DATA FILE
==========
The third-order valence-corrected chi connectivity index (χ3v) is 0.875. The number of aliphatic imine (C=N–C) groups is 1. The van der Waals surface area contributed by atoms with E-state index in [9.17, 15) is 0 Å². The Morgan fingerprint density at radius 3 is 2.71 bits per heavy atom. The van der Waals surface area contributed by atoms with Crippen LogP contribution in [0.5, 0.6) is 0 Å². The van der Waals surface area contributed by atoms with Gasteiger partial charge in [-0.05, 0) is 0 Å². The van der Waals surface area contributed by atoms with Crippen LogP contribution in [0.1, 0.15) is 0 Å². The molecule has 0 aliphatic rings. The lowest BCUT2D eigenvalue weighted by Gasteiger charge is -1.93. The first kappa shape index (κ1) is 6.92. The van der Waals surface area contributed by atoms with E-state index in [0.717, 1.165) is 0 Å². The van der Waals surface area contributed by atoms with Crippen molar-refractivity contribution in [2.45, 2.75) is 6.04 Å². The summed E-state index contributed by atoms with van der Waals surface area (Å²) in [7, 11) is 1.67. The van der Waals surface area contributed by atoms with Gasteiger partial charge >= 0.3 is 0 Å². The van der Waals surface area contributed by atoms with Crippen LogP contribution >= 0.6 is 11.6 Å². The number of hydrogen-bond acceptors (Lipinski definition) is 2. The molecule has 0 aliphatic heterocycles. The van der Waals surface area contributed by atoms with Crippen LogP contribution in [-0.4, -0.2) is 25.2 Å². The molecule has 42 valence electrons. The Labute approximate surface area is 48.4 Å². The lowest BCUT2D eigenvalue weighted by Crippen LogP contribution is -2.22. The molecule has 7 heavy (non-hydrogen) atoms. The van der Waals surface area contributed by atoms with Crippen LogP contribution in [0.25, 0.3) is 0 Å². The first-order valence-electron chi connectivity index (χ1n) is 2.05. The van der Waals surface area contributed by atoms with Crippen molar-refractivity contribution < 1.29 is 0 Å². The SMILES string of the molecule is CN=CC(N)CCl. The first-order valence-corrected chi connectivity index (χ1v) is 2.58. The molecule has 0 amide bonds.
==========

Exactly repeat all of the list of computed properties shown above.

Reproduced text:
The third-order valence-corrected chi connectivity index (χ3v) is 0.875. The number of aliphatic imine (C=N–C) groups is 1. The van der Waals surface area contributed by atoms with E-state index in [9.17, 15) is 0 Å². The Morgan fingerprint density at radius 3 is 2.71 bits per heavy atom. The van der Waals surface area contributed by atoms with Crippen LogP contribution in [0.5, 0.6) is 0 Å². The van der Waals surface area contributed by atoms with Gasteiger partial charge in [-0.05, 0) is 0 Å². The van der Waals surface area contributed by atoms with Crippen LogP contribution in [0.1, 0.15) is 0 Å². The molecule has 0 aliphatic rings. The lowest BCUT2D eigenvalue weighted by Gasteiger charge is -1.93. The first kappa shape index (κ1) is 6.92. The van der Waals surface area contributed by atoms with E-state index in [0.717, 1.165) is 0 Å². The van der Waals surface area contributed by atoms with Crippen molar-refractivity contribution in [2.45, 2.75) is 6.04 Å². The summed E-state index contributed by atoms with van der Waals surface area (Å²) in [7, 11) is 1.67. The van der Waals surface area contributed by atoms with Gasteiger partial charge >= 0.3 is 0 Å². The van der Waals surface area contributed by atoms with Crippen LogP contribution >= 0.6 is 11.6 Å². The number of hydrogen-bond acceptors (Lipinski definition) is 2. The molecule has 0 aliphatic heterocycles. The van der Waals surface area contributed by atoms with Crippen LogP contribution in [-0.4, -0.2) is 25.2 Å². The molecule has 42 valence electrons. The Labute approximate surface area is 48.4 Å². The lowest BCUT2D eigenvalue weighted by Crippen LogP contribution is -2.22. The molecule has 7 heavy (non-hydrogen) atoms. The van der Waals surface area contributed by atoms with Crippen LogP contribution in [0.25, 0.3) is 0 Å². The first-order valence-electron chi connectivity index (χ1n) is 2.05. The van der Waals surface area contributed by atoms with Crippen molar-refractivity contribution < 1.29 is 0 Å². The SMILES string of the molecule is CN=CC(N)CCl. The first-order valence-corrected chi connectivity index (χ1v) is 2.58. The molecule has 0 amide bonds.